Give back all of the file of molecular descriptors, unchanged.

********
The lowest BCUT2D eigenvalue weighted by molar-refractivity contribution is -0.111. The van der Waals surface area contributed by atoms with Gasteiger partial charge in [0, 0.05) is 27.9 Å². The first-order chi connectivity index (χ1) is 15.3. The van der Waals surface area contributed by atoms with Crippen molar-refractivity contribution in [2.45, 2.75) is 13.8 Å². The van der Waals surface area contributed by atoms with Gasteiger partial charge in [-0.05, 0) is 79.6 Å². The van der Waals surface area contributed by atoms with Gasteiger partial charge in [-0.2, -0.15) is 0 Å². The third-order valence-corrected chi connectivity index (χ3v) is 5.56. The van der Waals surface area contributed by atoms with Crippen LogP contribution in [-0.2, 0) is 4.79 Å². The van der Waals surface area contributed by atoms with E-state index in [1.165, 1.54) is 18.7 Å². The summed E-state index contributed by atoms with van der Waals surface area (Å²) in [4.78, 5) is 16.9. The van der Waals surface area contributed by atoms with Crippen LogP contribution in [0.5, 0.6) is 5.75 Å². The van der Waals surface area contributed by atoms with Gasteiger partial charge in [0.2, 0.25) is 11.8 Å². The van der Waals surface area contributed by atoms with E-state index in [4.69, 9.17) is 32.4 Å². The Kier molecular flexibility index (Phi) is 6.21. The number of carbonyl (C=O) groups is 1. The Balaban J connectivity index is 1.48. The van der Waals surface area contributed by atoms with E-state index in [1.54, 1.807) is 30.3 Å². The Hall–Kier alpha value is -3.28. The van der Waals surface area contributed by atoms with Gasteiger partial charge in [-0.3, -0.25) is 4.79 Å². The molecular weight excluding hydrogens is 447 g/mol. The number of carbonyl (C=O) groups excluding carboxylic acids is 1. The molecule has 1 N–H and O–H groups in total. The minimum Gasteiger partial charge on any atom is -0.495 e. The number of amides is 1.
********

The lowest BCUT2D eigenvalue weighted by molar-refractivity contribution is -0.111. The van der Waals surface area contributed by atoms with Gasteiger partial charge in [0, 0.05) is 27.9 Å². The first-order chi connectivity index (χ1) is 15.3. The van der Waals surface area contributed by atoms with Crippen molar-refractivity contribution in [2.45, 2.75) is 13.8 Å². The van der Waals surface area contributed by atoms with Gasteiger partial charge in [-0.05, 0) is 79.6 Å². The van der Waals surface area contributed by atoms with Gasteiger partial charge in [-0.2, -0.15) is 0 Å². The third-order valence-corrected chi connectivity index (χ3v) is 5.56. The van der Waals surface area contributed by atoms with Crippen LogP contribution in [-0.2, 0) is 4.79 Å². The van der Waals surface area contributed by atoms with E-state index in [1.165, 1.54) is 18.7 Å². The summed E-state index contributed by atoms with van der Waals surface area (Å²) in [4.78, 5) is 16.9. The van der Waals surface area contributed by atoms with Crippen LogP contribution in [0.5, 0.6) is 5.75 Å². The van der Waals surface area contributed by atoms with Gasteiger partial charge in [0.2, 0.25) is 11.8 Å². The van der Waals surface area contributed by atoms with E-state index in [4.69, 9.17) is 32.4 Å². The Kier molecular flexibility index (Phi) is 6.21. The number of carbonyl (C=O) groups is 1. The Balaban J connectivity index is 1.48. The van der Waals surface area contributed by atoms with E-state index in [1.54, 1.807) is 30.3 Å². The Hall–Kier alpha value is -3.28. The van der Waals surface area contributed by atoms with Gasteiger partial charge in [-0.3, -0.25) is 4.79 Å². The molecular weight excluding hydrogens is 447 g/mol. The number of carbonyl (C=O) groups excluding carboxylic acids is 1. The molecule has 1 N–H and O–H groups in total. The minimum Gasteiger partial charge on any atom is -0.495 e. The number of amides is 1.